“The G.O.P. Created Donald Trump”
Thus read the headline in the New York Times opinion piece bemoaning the rise of the current Republican frontrunner for the presidency. The article was spot-on to an extent, with its discussion of Donald Trump’s success coming in part as a result of Nixon’s Southern Strategem.
The author is not alone in blaming the Republican establishment for Trump’s rise. However, I think it’s possible to be more specific in who helped foster our current state of Trumpism. The G.O.P. may have carved out the niche for Trump, but evangelicals provided the force to thrust him into his current position as a legitimate candidate. Continue reading “New Post at Baptist News Global: “The G.O.P. Created Donald Trump””
I’d like to take a few moments to talk to you about everyone’s favorite subject: heresy. It’s not a term we hear all that often anymore, but the meaning behind it still appears every once in a while. Christians in America today seem to spend half their time debating who’s right and who’s heretical. As Baptists, the idea of heresy should seem completely foreign to us. To accuse someone of heresy would be utterly hypocritical on our parts. Continue reading “Heretics On A Quest For Truth”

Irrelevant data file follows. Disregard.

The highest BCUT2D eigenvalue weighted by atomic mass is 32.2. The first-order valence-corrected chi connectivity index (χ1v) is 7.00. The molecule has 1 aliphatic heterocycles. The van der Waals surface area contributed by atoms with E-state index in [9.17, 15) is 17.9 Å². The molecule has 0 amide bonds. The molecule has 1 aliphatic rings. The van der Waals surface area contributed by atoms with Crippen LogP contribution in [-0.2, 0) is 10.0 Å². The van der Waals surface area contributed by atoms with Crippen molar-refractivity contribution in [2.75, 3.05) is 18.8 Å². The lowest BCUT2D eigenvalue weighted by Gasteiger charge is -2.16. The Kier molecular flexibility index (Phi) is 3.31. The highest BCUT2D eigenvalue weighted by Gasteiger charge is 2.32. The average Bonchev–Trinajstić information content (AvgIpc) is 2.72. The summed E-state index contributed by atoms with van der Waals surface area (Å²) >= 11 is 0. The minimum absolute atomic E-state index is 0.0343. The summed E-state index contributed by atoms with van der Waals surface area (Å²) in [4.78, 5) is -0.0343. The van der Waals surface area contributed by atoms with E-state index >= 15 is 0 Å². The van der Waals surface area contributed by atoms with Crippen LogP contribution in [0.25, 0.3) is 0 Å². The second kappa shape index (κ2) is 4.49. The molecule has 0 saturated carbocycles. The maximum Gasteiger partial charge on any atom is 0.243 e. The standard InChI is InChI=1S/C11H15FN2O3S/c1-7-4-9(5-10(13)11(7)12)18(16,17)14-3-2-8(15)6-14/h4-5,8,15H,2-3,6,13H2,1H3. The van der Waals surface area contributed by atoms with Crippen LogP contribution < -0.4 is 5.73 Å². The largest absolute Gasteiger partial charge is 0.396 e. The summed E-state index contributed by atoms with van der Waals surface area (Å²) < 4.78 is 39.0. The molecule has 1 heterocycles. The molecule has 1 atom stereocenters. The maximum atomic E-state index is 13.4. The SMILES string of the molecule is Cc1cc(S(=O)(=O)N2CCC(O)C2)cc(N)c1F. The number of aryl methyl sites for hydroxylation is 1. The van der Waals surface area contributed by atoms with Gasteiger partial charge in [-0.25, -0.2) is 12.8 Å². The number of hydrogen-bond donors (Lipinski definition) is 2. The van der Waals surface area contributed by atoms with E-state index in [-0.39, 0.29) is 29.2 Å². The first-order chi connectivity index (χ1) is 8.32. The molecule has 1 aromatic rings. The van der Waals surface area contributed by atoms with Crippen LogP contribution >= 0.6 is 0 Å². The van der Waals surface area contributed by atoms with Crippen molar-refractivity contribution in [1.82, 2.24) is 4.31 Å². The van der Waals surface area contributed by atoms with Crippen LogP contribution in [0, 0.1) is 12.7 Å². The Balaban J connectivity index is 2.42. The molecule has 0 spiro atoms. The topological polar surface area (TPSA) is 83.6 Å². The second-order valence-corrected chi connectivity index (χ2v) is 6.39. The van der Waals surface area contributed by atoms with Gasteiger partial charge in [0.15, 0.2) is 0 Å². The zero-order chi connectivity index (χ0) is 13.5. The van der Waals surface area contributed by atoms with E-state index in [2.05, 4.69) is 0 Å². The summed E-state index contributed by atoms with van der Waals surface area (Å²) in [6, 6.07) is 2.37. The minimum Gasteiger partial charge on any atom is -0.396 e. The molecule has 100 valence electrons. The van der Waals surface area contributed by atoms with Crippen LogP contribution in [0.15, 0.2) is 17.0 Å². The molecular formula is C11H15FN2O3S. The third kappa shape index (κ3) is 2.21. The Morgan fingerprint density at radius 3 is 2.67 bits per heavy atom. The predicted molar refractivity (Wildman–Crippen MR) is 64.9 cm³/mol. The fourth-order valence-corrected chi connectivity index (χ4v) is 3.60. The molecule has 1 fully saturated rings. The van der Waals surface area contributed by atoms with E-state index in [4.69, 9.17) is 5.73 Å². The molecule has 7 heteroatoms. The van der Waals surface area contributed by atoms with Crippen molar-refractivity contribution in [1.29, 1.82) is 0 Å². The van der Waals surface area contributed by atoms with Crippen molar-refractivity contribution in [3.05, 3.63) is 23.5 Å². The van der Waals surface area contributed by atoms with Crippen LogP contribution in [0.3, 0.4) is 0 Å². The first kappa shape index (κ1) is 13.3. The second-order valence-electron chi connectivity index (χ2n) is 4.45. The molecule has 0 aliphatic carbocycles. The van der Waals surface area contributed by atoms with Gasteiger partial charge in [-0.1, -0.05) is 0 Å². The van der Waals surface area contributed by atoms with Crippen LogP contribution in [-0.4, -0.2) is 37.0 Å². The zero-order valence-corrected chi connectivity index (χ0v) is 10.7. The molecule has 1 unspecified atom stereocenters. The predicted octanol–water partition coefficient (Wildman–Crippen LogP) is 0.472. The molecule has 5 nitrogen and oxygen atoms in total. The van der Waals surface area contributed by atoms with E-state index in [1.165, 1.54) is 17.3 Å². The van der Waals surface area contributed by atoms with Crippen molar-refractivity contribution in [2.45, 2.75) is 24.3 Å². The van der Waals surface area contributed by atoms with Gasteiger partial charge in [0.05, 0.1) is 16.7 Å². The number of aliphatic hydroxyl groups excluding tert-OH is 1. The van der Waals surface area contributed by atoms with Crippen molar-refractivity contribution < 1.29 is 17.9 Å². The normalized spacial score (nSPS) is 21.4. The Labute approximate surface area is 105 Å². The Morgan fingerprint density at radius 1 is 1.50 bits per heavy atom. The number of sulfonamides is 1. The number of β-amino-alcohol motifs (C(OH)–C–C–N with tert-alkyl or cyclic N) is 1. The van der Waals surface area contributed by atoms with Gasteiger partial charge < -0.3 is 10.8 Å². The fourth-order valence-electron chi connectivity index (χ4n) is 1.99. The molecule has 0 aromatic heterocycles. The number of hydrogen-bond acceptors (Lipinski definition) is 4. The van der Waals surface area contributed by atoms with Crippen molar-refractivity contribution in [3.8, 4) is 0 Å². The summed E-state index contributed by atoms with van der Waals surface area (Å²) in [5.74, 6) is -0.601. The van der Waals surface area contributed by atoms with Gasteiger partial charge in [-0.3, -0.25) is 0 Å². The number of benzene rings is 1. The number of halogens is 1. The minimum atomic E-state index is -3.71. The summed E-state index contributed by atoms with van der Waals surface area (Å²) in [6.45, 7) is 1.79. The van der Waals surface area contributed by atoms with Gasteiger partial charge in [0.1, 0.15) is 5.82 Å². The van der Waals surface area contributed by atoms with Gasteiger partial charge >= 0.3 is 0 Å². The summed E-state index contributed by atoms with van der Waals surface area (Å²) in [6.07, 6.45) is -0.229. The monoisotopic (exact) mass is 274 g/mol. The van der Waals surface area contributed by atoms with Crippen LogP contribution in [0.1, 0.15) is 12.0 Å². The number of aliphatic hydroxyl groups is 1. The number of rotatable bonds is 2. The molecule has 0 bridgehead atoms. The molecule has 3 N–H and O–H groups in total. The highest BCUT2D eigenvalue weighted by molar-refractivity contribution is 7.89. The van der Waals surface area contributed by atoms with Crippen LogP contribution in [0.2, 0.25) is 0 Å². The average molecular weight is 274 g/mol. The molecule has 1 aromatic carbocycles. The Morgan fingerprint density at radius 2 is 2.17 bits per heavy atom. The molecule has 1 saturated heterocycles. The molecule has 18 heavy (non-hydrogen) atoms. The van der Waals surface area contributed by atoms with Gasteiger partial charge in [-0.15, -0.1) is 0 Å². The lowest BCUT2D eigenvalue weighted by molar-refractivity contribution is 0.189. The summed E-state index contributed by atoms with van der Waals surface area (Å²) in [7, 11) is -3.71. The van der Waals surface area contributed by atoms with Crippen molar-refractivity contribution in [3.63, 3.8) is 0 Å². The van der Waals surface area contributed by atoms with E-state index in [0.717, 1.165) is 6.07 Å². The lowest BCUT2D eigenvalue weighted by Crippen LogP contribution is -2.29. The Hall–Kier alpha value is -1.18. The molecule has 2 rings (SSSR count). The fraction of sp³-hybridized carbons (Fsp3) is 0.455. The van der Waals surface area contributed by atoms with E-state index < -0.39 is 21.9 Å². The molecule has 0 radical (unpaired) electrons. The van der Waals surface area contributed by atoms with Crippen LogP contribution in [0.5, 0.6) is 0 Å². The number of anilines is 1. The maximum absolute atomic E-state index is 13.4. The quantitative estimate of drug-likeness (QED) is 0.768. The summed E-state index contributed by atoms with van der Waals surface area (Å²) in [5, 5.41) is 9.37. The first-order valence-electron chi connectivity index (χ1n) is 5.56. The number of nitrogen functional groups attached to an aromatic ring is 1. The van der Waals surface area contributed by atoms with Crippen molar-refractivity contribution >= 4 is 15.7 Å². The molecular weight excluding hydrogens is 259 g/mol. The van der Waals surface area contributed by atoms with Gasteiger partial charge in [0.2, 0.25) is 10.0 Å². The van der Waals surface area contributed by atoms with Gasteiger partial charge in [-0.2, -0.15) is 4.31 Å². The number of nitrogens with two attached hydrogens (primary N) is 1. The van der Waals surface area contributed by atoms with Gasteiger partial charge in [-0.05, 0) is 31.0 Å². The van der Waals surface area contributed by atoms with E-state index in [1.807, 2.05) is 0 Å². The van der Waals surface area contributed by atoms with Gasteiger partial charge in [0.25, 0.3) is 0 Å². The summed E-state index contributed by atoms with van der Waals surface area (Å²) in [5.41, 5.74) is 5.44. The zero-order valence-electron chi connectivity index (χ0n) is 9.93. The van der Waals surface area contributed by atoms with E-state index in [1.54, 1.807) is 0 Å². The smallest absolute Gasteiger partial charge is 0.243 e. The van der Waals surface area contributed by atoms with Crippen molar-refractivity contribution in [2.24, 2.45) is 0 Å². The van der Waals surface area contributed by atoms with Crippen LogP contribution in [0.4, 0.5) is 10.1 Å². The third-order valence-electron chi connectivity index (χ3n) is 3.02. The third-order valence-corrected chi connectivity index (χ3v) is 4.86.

So, I’ve got a question for you: What is religion? I know that, for most of you, it probably doesn’t seem to be a hard question at all, you have a pretty good idea of what you think it means. As someone who just completed a degree in Religious Studies at Wake Forest, I can tell you that the only thing I personally know for certain about “religion” is that I have no idea what the word actually means (hence the quotes you’re going to see around the word through most of this discussion).
You see, here’s the thing that most people don’t really think about: the concept of “religion” as we know and love it is a construct. Some Christians balk at this, saying, “But wait, ‘religion’ is right there in the Bible! Look at James!” And they’re right, James 1.27 says it pretty clearly, “Religion that is pure and undefiled before God, the Father, is this: to care for orphans and widows in their distress, and to keep oneself unstained by the world.” Says it right there, religion. Or, well, the NRSV, and most other English translations, say it right there. What’s interesting, well, to me at least, is to look at the Greek text behind this. Continue reading ““Religion” and Christianity”